Blackwell: Memo to FDA Administrator Gottlieb: Help Entrepreneurs, Don't Hinder Them


ACRU Staff


April 5, 2018

April 5, 2018 | Townhall

ACRU’s Policy Board member and senior fellow Ken Blackwell
Thanks in large part to President Trump’s aggressive deregulation agenda—through which the president has demonstrated a commitment to cutting or restructuring unnecessary, burdensome rules that hamper innovation and growth—the economy is booming. Unfortunately, one poorly considered rule that seems to have escaped his notice will hurt the businesses that provide one of America’s favorite foods: pizza.
The U.S. Food and Drug Administration’s (FDA) rule, a byproduct of the Patient Protection and Affordable Care Act and slated to go into effect on May 7, will require businesses with 20 or more locations that sell highly customizable food items—such as pizza companies, convenience stores, supermarkets and movie theaters—to post physical signs within the store listing the number of calories in each menu option, as well as the calorie counts for each variation of the available options.
After a series of delays, FDA Commissioner Scott Gottlieb indicated last year that the agency is planning on implementing the final regulations this spring. But some businesses have said it is impossible for them to comply with the rule as it is currently written.
For restaurant chains with a straightforward menu, like McDonald’s, posting nutritional information on a menu board isn’t much of a burden. But for restaurants like Domino’s, Papa John’s or Pizza Hut that serve mostly customizable items, the regulation is nothing short of ridiculous. The available options of crust, sauce, cheese, and toppings at Domino’s, for example, means customers could order more than 34 million possible combinations of pizza. How on earth is a company like this supposed to post the nutritional information for 34 million menu options on an old-fashioned costly menu board in their stores?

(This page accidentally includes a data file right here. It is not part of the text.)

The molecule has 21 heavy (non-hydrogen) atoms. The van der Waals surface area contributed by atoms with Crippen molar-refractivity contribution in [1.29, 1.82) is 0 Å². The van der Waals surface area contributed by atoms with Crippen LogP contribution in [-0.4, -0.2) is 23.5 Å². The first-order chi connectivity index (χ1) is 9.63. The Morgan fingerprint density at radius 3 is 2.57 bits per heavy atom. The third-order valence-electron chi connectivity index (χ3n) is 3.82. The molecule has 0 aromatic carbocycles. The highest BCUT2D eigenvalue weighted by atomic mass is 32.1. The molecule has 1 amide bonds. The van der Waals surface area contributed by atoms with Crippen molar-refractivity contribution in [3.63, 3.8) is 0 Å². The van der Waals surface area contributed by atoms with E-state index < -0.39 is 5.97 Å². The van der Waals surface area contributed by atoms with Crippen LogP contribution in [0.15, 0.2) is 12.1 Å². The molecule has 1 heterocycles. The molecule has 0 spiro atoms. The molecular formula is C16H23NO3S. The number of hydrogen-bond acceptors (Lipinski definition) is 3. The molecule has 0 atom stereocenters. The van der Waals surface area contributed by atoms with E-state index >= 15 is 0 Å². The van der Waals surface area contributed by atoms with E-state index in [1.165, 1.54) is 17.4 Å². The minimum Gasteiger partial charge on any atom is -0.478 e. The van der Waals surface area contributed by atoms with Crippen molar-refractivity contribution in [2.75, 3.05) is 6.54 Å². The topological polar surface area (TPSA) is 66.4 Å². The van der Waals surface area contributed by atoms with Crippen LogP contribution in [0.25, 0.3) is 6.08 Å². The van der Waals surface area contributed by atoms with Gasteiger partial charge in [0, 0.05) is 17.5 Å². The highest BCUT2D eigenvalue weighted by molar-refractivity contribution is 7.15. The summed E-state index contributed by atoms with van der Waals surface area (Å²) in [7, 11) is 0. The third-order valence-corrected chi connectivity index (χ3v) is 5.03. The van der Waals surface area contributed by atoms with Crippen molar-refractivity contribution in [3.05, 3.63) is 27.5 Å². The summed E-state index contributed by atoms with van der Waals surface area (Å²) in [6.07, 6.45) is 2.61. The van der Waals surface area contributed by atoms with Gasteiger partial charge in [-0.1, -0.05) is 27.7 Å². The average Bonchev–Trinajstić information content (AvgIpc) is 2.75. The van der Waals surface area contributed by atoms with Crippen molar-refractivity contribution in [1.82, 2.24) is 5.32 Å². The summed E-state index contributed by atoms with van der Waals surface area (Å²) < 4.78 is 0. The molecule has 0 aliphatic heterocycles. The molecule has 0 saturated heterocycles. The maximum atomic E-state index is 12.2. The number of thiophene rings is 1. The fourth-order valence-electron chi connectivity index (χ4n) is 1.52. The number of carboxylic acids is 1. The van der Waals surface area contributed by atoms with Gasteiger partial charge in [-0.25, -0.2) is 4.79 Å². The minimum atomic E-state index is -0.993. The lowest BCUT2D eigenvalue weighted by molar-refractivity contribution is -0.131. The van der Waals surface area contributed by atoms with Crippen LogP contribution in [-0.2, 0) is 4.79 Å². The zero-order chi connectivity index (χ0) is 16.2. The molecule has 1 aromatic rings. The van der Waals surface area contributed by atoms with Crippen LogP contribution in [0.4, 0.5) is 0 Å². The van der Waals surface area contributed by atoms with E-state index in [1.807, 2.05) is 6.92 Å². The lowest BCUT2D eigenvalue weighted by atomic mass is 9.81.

There’s even confusion about whether—under the exact phrasing of the regulation—marketing materials—including social media posts—are considered a menu. If so, then calorie disclosures would be required on things like ads for the restaurant in your local paper, as well as Facebook and Instagram posts and tweets.
Restaurant chains are scrambling to find a way to comply with the onerous regulation because those found to be in violation may be held criminally and civilly liable, subject to a $100,000 fine and/or up to a year in jail.
The regulation will force companies to spend time and resources to make sure their physical menus are in compliance, even though most customers at delivery establishments place their orders remotely either online or via a mobile app on their phone.
Of course, consumers deserve accurate nutritional information about the food they purchase and consume, and no one is seeking to deprive them of that information. But why, in the 21st century, should nutritional information have to be on a physical menu board? Domino’s, for example, has had an online Cal-O-Meter for years that allows customers to calculate the calorie count of their specific order.
The regulations are so burdensome that President Obama’s Office of Management and Budget called the rule the third most onerous regulation proposed in 2010, and estimated that it would require more than 14.5 million hours to comply. Due to the complexity of the regulation, the FDA delayed the implementation of its own rule twice in six years.
Commissioner Gottlieb was aware of the potential difficulties posed by the regulation—that’s why he promised to issue additional guidance on its implementation last fall. But small business owners such as restaurant franchisees said the guidance he issued still fails to address their concerns.
Earlier this year, the U.S. House of Representatives again passed Rep. Cathy McMorris Rodgers’ Common Sense Nutrition Disclosure Act. The legislation provides flexibility for restaurants to comply with the rule, allowing them to provide their customers with nutritional information in practical, realistic ways, such as online. The bill would be such a great step towards fixing a very burdensome problem, but Congress missed an easy opportunity to include it in its recent omnibus.
If chicken farmers can get regulatory relief in the omnibus, then it’s hard to see why small businesses that sell one of America’s favorite foods can’t have the flexibility to provide accurate nutritional information in a way that best meets their customers’ needs. It’s an easy fix. It’s time for President Trump to get Commissioner Gottlieb to take some common-sense action before this punitive rule goes into effect.



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